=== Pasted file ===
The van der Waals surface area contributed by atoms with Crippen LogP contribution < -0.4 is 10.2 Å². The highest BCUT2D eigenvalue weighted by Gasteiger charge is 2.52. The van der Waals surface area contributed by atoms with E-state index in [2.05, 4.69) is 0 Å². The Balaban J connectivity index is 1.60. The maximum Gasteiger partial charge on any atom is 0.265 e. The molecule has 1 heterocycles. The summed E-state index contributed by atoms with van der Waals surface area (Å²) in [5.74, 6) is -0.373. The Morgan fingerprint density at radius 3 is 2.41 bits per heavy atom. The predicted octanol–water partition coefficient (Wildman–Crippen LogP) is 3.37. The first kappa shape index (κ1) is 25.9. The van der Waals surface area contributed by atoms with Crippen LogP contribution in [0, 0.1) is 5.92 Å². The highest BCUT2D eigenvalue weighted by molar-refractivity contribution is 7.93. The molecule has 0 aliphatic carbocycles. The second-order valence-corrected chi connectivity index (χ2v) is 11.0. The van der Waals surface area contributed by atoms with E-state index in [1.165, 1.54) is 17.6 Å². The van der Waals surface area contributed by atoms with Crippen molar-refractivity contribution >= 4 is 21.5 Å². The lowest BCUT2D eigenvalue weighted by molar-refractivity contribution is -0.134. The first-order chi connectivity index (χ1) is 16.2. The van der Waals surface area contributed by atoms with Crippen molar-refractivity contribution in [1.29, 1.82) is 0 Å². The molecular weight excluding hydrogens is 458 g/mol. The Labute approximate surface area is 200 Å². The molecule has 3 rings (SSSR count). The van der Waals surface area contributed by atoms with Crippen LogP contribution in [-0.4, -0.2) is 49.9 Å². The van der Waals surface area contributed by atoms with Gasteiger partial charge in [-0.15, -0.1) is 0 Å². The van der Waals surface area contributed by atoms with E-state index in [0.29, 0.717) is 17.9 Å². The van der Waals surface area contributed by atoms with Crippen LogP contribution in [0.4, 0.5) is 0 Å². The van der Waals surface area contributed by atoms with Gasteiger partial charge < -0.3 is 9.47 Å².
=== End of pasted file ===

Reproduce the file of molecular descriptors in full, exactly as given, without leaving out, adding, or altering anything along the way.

The van der Waals surface area contributed by atoms with Crippen LogP contribution < -0.4 is 10.2 Å². The highest BCUT2D eigenvalue weighted by Gasteiger charge is 2.52. The van der Waals surface area contributed by atoms with E-state index in [2.05, 4.69) is 0 Å². The Balaban J connectivity index is 1.60. The maximum Gasteiger partial charge on any atom is 0.265 e. The molecule has 1 heterocycles. The summed E-state index contributed by atoms with van der Waals surface area (Å²) in [5.74, 6) is -0.373. The Morgan fingerprint density at radius 3 is 2.41 bits per heavy atom. The predicted octanol–water partition coefficient (Wildman–Crippen LogP) is 3.37. The first kappa shape index (κ1) is 25.9. The van der Waals surface area contributed by atoms with Crippen LogP contribution in [0, 0.1) is 5.92 Å². The highest BCUT2D eigenvalue weighted by molar-refractivity contribution is 7.93. The molecule has 0 aliphatic carbocycles. The second-order valence-corrected chi connectivity index (χ2v) is 11.0. The van der Waals surface area contributed by atoms with E-state index in [1.165, 1.54) is 17.6 Å². The van der Waals surface area contributed by atoms with Crippen molar-refractivity contribution >= 4 is 21.5 Å². The lowest BCUT2D eigenvalue weighted by molar-refractivity contribution is -0.134. The first-order chi connectivity index (χ1) is 16.2. The van der Waals surface area contributed by atoms with Crippen molar-refractivity contribution in [1.29, 1.82) is 0 Å². The molecular weight excluding hydrogens is 458 g/mol. The Labute approximate surface area is 200 Å². The molecule has 3 rings (SSSR count). The van der Waals surface area contributed by atoms with Crippen LogP contribution in [-0.4, -0.2) is 49.9 Å². The van der Waals surface area contributed by atoms with Gasteiger partial charge in [-0.15, -0.1) is 0 Å². The van der Waals surface area contributed by atoms with E-state index in [0.29, 0.717) is 17.9 Å². The van der Waals surface area contributed by atoms with Crippen LogP contribution in [0.4, 0.5) is 0 Å². The van der Waals surface area contributed by atoms with Gasteiger partial charge < -0.3 is 9.47 Å².